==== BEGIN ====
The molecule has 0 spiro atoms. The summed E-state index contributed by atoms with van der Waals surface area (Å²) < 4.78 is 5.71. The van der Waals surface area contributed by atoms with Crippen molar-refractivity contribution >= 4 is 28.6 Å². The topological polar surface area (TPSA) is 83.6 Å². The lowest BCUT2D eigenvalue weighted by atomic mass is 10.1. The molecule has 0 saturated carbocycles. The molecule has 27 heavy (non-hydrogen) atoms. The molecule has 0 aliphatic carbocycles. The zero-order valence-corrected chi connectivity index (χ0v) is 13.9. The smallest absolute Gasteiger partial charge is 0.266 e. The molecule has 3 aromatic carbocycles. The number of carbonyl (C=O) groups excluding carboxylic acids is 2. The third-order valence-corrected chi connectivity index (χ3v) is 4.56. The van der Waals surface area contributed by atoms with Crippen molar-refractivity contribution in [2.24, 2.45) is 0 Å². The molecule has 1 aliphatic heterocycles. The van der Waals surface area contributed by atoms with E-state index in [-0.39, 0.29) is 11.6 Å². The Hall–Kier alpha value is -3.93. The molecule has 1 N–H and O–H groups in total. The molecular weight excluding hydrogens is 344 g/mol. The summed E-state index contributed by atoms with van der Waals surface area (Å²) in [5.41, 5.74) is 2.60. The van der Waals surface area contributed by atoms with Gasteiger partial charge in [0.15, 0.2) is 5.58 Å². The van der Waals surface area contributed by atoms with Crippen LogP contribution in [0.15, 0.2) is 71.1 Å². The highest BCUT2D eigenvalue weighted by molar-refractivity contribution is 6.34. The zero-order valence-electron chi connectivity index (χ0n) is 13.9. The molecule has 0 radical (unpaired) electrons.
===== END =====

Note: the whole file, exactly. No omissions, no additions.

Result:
The molecule has 0 spiro atoms. The summed E-state index contributed by atoms with van der Waals surface area (Å²) < 4.78 is 5.71. The van der Waals surface area contributed by atoms with Crippen molar-refractivity contribution >= 4 is 28.6 Å². The topological polar surface area (TPSA) is 83.6 Å². The lowest BCUT2D eigenvalue weighted by atomic mass is 10.1. The molecule has 0 saturated carbocycles. The molecule has 27 heavy (non-hydrogen) atoms. The molecule has 0 aliphatic carbocycles. The zero-order valence-corrected chi connectivity index (χ0v) is 13.9. The smallest absolute Gasteiger partial charge is 0.266 e. The molecule has 3 aromatic carbocycles. The number of carbonyl (C=O) groups excluding carboxylic acids is 2. The third-order valence-corrected chi connectivity index (χ3v) is 4.56. The van der Waals surface area contributed by atoms with Crippen molar-refractivity contribution in [2.24, 2.45) is 0 Å². The molecule has 1 aliphatic heterocycles. The van der Waals surface area contributed by atoms with E-state index in [-0.39, 0.29) is 11.6 Å². The Hall–Kier alpha value is -3.93. The molecule has 1 N–H and O–H groups in total. The molecular weight excluding hydrogens is 344 g/mol. The summed E-state index contributed by atoms with van der Waals surface area (Å²) in [5.41, 5.74) is 2.60. The van der Waals surface area contributed by atoms with Gasteiger partial charge in [0.15, 0.2) is 5.58 Å². The van der Waals surface area contributed by atoms with Crippen LogP contribution in [0.15, 0.2) is 71.1 Å². The highest BCUT2D eigenvalue weighted by molar-refractivity contribution is 6.34. The zero-order valence-electron chi connectivity index (χ0n) is 13.9. The molecule has 0 radical (unpaired) electrons.